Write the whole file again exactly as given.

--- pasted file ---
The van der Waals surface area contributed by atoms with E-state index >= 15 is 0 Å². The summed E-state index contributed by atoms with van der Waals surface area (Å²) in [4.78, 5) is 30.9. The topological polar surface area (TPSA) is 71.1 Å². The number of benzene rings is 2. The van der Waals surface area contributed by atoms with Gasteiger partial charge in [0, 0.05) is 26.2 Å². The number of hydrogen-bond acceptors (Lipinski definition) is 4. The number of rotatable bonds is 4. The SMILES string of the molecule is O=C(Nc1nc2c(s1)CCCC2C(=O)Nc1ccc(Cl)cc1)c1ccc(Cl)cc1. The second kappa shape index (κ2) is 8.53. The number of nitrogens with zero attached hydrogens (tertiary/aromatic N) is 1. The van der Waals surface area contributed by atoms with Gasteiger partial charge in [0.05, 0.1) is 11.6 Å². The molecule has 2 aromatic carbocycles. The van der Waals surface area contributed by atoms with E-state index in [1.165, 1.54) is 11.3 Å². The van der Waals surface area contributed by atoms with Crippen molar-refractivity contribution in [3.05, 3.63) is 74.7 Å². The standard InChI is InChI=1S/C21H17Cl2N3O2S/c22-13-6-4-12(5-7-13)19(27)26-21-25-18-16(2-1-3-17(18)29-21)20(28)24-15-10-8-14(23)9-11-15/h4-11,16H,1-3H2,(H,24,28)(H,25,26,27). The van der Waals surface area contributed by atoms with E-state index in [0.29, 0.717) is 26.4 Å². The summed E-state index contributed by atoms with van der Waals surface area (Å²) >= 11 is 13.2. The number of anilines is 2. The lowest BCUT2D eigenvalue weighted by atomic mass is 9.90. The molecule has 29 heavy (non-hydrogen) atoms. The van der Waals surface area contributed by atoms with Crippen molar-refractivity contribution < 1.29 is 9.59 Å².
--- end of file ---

The van der Waals surface area contributed by atoms with E-state index >= 15 is 0 Å². The summed E-state index contributed by atoms with van der Waals surface area (Å²) in [4.78, 5) is 30.9. The topological polar surface area (TPSA) is 71.1 Å². The number of benzene rings is 2. The van der Waals surface area contributed by atoms with Gasteiger partial charge in [0, 0.05) is 26.2 Å². The number of hydrogen-bond acceptors (Lipinski definition) is 4. The number of rotatable bonds is 4. The SMILES string of the molecule is O=C(Nc1nc2c(s1)CCCC2C(=O)Nc1ccc(Cl)cc1)c1ccc(Cl)cc1. The second kappa shape index (κ2) is 8.53. The number of nitrogens with zero attached hydrogens (tertiary/aromatic N) is 1. The van der Waals surface area contributed by atoms with Gasteiger partial charge in [0.05, 0.1) is 11.6 Å². The molecule has 2 aromatic carbocycles. The van der Waals surface area contributed by atoms with E-state index in [1.165, 1.54) is 11.3 Å². The van der Waals surface area contributed by atoms with Crippen molar-refractivity contribution in [3.05, 3.63) is 74.7 Å². The standard InChI is InChI=1S/C21H17Cl2N3O2S/c22-13-6-4-12(5-7-13)19(27)26-21-25-18-16(2-1-3-17(18)29-21)20(28)24-15-10-8-14(23)9-11-15/h4-11,16H,1-3H2,(H,24,28)(H,25,26,27). The van der Waals surface area contributed by atoms with E-state index in [0.29, 0.717) is 26.4 Å². The summed E-state index contributed by atoms with van der Waals surface area (Å²) >= 11 is 13.2. The number of anilines is 2. The lowest BCUT2D eigenvalue weighted by atomic mass is 9.90. The molecule has 29 heavy (non-hydrogen) atoms. The van der Waals surface area contributed by atoms with Crippen molar-refractivity contribution < 1.29 is 9.59 Å².